How did this happen?
The Washington Nationals have won the World Series. Relive the process, and the story of the 2019 World Series Champions.
I'm not going to talk about Bryce Harper. He left, he's overrated, the Nats did better without him, end of story. What I will discuss is the team that just won the World Series for the first time in franchise history.
On Thursday, May 23, after getting swept in a four game series by the New York Mets, the Washington Nationals were a dismal 19-31. They had given up 259 runs, the most in the National league, and were already ten games back of Harper and the first place Philadelphia Phillies. With a starting rotation as strong as theirs is, it was frankly very surprising that they were getting absolutely bullied.
A few weeks passed before the Nats got hot. They pulled off a 17-4 run, which jumped them all the way to second place in the division, six games behind the Braves (the Phillies had fallen to third, and would not make the playoffs). Washington would keep a strong pace up with a few hot stretches down the stretch. That included an eight game winning streak to end the season, in which they beat the Phillies five straight time.
So how did they do it? How did this seemingly hopeless team rally together to not just make the playoffs, but to pull off one of the greatest upsets this game has ever seen, and then sweep their way to a World Series appearance? They started scoring runs, and they sure as hell stopped giving them up.
After the All Star break, the Nationals scored the third most runs in the MLB (behind only the Astros and Yankees), simply because they were getting on base. They weren't bashing away home runs like many of the teams ahead of them, but they were getting the job done. Post All Star break they were top five in the MLB in hits, doubles, batting average, on base percentage, slugging percentage, and OPS. It just continues: top five in walks, total bases, and plate appearances, while striking out the third least in the MLB.
With their rotation starting to roll down the stretch, the Nats had momentum riding their huge winning streak into the playoffs. In the Wild Card game vs. the Milwaukee Brewers, they set an example for something they would do quite a few times through the playoffs: rally. Down 3-1 in the bottom of the eighth with the bases loaded, Juan Soto knocked a bases clearing single into right. Who could have known that that was only the beginning of playoff heroics by Soto and his teammates.
Then, it was the Dodgers. Los Angeles had the weight of the world on their shoulders to not only win the series, but to win that World Series that has been eluding them since 1988. After dominant wins in games one and three separated by a 4-2 Nationals win, the Dodgers were in control. That is when everything changed. The heart and sole of their team, Max Sherzer pitched seven innings of one run baseball, and the Nationals came out on top 6-1. In game seven Washington once again fell behind. Back to back home runs by Soto and Rendon off of Clayton Kershaw (mark this down as another playoff collapse for him) in the bottom of the eighth though brought Washington level.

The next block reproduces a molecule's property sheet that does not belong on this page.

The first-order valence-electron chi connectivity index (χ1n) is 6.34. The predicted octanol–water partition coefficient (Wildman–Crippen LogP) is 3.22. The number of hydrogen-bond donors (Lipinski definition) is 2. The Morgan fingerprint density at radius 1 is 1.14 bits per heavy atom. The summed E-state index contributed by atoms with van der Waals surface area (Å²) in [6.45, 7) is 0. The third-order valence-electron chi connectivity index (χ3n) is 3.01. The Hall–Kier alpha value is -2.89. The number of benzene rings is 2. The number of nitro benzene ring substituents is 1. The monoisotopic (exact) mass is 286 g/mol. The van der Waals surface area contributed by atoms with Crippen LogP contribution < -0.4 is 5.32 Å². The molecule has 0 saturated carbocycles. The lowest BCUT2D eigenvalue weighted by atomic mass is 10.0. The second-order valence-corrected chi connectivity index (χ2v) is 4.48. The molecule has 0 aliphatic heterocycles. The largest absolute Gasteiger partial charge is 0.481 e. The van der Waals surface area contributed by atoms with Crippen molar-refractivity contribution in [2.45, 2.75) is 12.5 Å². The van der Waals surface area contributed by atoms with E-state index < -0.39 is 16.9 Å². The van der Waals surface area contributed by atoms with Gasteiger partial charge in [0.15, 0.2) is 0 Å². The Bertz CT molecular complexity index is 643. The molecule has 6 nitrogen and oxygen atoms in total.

In the top of the tenth Adam Eaton walked, then Anthony Rendon followed that with a ground rule double. Next, an intentional walk of Juan Soto. With an 0-1 count, Howie Kendrick drove an inside pitch off of Joe Kelly deep to center field. Grand slam. 7-3 Nats. Season over for the Dodgers, NLCS for the Nats.
Next was the St. Louis Cardinals, who had upset the Atlanta Braves in the NLDS. They never had a chance to beat the Nats. In the four game sweep, Washington outscored their opponent a total of 20-6. The Nationals were going to their first ever World Series. A dominant performance gave them a little rest before their toughest test yet.
Like many, Itsjustsports had the Astros winning the World Series going into the postseason, and that was not going to change before their matchup with the Nats. In a shocking twist to common predictions, the Nats won both games one and two in Houston. Even then though, who was really going to bet on this rag tag group, the oldest team in the MLB? Game three went to the Astros, then game four, then game five. The Nats scored just one run in each of those games.
Not this time though. This was not going to be just another heartbreaking moment in the Nationals dismal history. Fans would not have to angrily change the subject every time the 2019 World Series was brought up. Like they did in four World Series games, the Astros scored in the first inning. For a team that does not rely on home runs to score, the Nats broke their own formula in game six. Long balls from Adam Eaton, Juan Soto, and Anthony Rendon helped the Nats rally to a commanding 7-2 win.
Washington had rallied all postseason, so why not do it in game seven of the World Series? With a 2-0 lead going into the seventh inning, the Astros were in control. Zack Greinke had given up just one hit, and it looked like the 'Stros were going to win their second World Series in three years. Boom. Solo shot from Anthony Rendon to left, 2-1 ballgame. Then a walk and bat flip from the youngster Soto, and that would be all for Greinke. A.J. Hinch prematurely pulls his starter, and brings in lights out reliever Will Harris. With an 0-1 count, Kendrick connected on a low and away cutter from Harris. As Joe Buck eloquently put it, "This ball is... gone for a home run!" as it knocked off of the right field foul pole. 3-2 Nats.
There was no turning back from there: one run in the eighth and then two more in the ninth sealed the win for the Nats. In a year where it looked like everything would go wrong, and in a World Series where the road team won every single game, the Washington Nationals were world champions.